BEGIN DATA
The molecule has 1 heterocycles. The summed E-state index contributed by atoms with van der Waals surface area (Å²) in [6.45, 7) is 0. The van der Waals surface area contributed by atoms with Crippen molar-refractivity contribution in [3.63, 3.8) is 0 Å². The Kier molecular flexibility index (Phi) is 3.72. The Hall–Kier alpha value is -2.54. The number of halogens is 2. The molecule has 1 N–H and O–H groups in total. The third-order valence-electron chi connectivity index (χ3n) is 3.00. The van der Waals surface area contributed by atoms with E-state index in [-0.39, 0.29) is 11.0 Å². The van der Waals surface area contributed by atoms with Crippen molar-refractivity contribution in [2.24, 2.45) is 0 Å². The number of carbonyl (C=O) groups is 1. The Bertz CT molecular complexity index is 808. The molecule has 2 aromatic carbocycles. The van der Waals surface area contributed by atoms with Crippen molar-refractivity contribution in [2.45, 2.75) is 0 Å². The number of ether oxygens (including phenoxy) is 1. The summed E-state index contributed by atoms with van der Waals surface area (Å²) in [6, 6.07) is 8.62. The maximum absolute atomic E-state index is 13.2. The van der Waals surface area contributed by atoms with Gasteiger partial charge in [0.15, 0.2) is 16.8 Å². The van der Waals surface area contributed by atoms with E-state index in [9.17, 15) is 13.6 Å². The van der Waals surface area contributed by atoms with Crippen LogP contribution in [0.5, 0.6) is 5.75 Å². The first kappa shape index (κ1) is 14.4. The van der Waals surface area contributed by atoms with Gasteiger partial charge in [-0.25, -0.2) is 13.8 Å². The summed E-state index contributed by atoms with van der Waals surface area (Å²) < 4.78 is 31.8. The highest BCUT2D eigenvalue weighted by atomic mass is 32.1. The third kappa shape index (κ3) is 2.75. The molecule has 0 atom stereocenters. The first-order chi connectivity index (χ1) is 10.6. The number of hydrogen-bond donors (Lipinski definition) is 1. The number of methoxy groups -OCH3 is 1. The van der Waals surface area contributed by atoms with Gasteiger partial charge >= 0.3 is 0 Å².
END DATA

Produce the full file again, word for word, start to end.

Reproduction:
The molecule has 1 heterocycles. The summed E-state index contributed by atoms with van der Waals surface area (Å²) in [6.45, 7) is 0. The van der Waals surface area contributed by atoms with Crippen molar-refractivity contribution in [3.63, 3.8) is 0 Å². The Kier molecular flexibility index (Phi) is 3.72. The Hall–Kier alpha value is -2.54. The number of halogens is 2. The molecule has 1 N–H and O–H groups in total. The third-order valence-electron chi connectivity index (χ3n) is 3.00. The van der Waals surface area contributed by atoms with E-state index in [-0.39, 0.29) is 11.0 Å². The van der Waals surface area contributed by atoms with Crippen molar-refractivity contribution in [2.24, 2.45) is 0 Å². The number of carbonyl (C=O) groups is 1. The Bertz CT molecular complexity index is 808. The molecule has 2 aromatic carbocycles. The van der Waals surface area contributed by atoms with Crippen molar-refractivity contribution in [2.45, 2.75) is 0 Å². The number of ether oxygens (including phenoxy) is 1. The summed E-state index contributed by atoms with van der Waals surface area (Å²) in [6, 6.07) is 8.62. The maximum absolute atomic E-state index is 13.2. The van der Waals surface area contributed by atoms with Gasteiger partial charge in [0.15, 0.2) is 16.8 Å². The van der Waals surface area contributed by atoms with E-state index in [9.17, 15) is 13.6 Å². The van der Waals surface area contributed by atoms with Crippen LogP contribution in [0.5, 0.6) is 5.75 Å². The first kappa shape index (κ1) is 14.4. The van der Waals surface area contributed by atoms with Gasteiger partial charge in [-0.25, -0.2) is 13.8 Å². The summed E-state index contributed by atoms with van der Waals surface area (Å²) < 4.78 is 31.8. The highest BCUT2D eigenvalue weighted by atomic mass is 32.1. The third kappa shape index (κ3) is 2.75. The molecule has 0 atom stereocenters. The first-order chi connectivity index (χ1) is 10.6. The number of hydrogen-bond donors (Lipinski definition) is 1. The number of methoxy groups -OCH3 is 1. The van der Waals surface area contributed by atoms with Gasteiger partial charge >= 0.3 is 0 Å².